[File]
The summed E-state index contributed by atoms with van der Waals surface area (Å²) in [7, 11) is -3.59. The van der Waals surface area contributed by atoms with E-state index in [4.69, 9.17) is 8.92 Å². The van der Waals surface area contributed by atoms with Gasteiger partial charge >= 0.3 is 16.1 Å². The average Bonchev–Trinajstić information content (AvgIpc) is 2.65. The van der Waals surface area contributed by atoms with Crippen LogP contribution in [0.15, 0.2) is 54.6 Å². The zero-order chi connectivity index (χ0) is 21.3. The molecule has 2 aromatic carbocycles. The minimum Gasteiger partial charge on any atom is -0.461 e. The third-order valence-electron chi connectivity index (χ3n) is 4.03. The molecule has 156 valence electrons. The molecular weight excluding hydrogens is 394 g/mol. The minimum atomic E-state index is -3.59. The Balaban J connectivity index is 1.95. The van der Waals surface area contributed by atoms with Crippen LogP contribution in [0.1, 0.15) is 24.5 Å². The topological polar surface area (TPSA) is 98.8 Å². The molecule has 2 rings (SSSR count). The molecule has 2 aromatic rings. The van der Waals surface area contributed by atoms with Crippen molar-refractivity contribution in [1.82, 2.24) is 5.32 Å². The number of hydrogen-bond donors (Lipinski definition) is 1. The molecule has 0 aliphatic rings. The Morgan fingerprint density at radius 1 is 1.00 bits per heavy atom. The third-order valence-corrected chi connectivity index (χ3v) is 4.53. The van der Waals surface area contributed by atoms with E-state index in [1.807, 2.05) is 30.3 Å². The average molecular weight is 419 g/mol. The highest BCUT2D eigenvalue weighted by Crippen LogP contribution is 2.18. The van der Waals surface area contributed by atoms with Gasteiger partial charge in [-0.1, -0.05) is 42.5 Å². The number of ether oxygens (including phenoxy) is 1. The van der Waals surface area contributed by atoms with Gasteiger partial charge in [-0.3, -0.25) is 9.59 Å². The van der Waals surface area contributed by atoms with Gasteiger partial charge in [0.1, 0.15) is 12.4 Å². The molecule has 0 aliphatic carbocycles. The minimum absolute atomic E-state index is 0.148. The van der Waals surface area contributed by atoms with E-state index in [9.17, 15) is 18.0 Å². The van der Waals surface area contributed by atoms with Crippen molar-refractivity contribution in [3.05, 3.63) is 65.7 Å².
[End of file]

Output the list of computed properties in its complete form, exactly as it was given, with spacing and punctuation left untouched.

The summed E-state index contributed by atoms with van der Waals surface area (Å²) in [7, 11) is -3.59. The van der Waals surface area contributed by atoms with E-state index in [4.69, 9.17) is 8.92 Å². The van der Waals surface area contributed by atoms with Gasteiger partial charge >= 0.3 is 16.1 Å². The average Bonchev–Trinajstić information content (AvgIpc) is 2.65. The van der Waals surface area contributed by atoms with Crippen LogP contribution in [0.15, 0.2) is 54.6 Å². The zero-order chi connectivity index (χ0) is 21.3. The molecule has 2 aromatic carbocycles. The minimum Gasteiger partial charge on any atom is -0.461 e. The third-order valence-electron chi connectivity index (χ3n) is 4.03. The molecule has 156 valence electrons. The molecular weight excluding hydrogens is 394 g/mol. The minimum atomic E-state index is -3.59. The Balaban J connectivity index is 1.95. The van der Waals surface area contributed by atoms with Crippen LogP contribution in [0.1, 0.15) is 24.5 Å². The topological polar surface area (TPSA) is 98.8 Å². The molecule has 2 rings (SSSR count). The molecule has 2 aromatic rings. The van der Waals surface area contributed by atoms with Crippen molar-refractivity contribution in [1.82, 2.24) is 5.32 Å². The number of hydrogen-bond donors (Lipinski definition) is 1. The molecule has 0 aliphatic rings. The Morgan fingerprint density at radius 1 is 1.00 bits per heavy atom. The third-order valence-corrected chi connectivity index (χ3v) is 4.53. The van der Waals surface area contributed by atoms with E-state index in [1.807, 2.05) is 30.3 Å². The average molecular weight is 419 g/mol. The highest BCUT2D eigenvalue weighted by Crippen LogP contribution is 2.18. The van der Waals surface area contributed by atoms with Gasteiger partial charge in [-0.1, -0.05) is 42.5 Å². The number of ether oxygens (including phenoxy) is 1. The van der Waals surface area contributed by atoms with Gasteiger partial charge in [-0.3, -0.25) is 9.59 Å². The van der Waals surface area contributed by atoms with Gasteiger partial charge in [0.1, 0.15) is 12.4 Å². The molecule has 0 aliphatic carbocycles. The minimum absolute atomic E-state index is 0.148. The van der Waals surface area contributed by atoms with E-state index in [9.17, 15) is 18.0 Å². The van der Waals surface area contributed by atoms with Crippen molar-refractivity contribution in [3.05, 3.63) is 65.7 Å².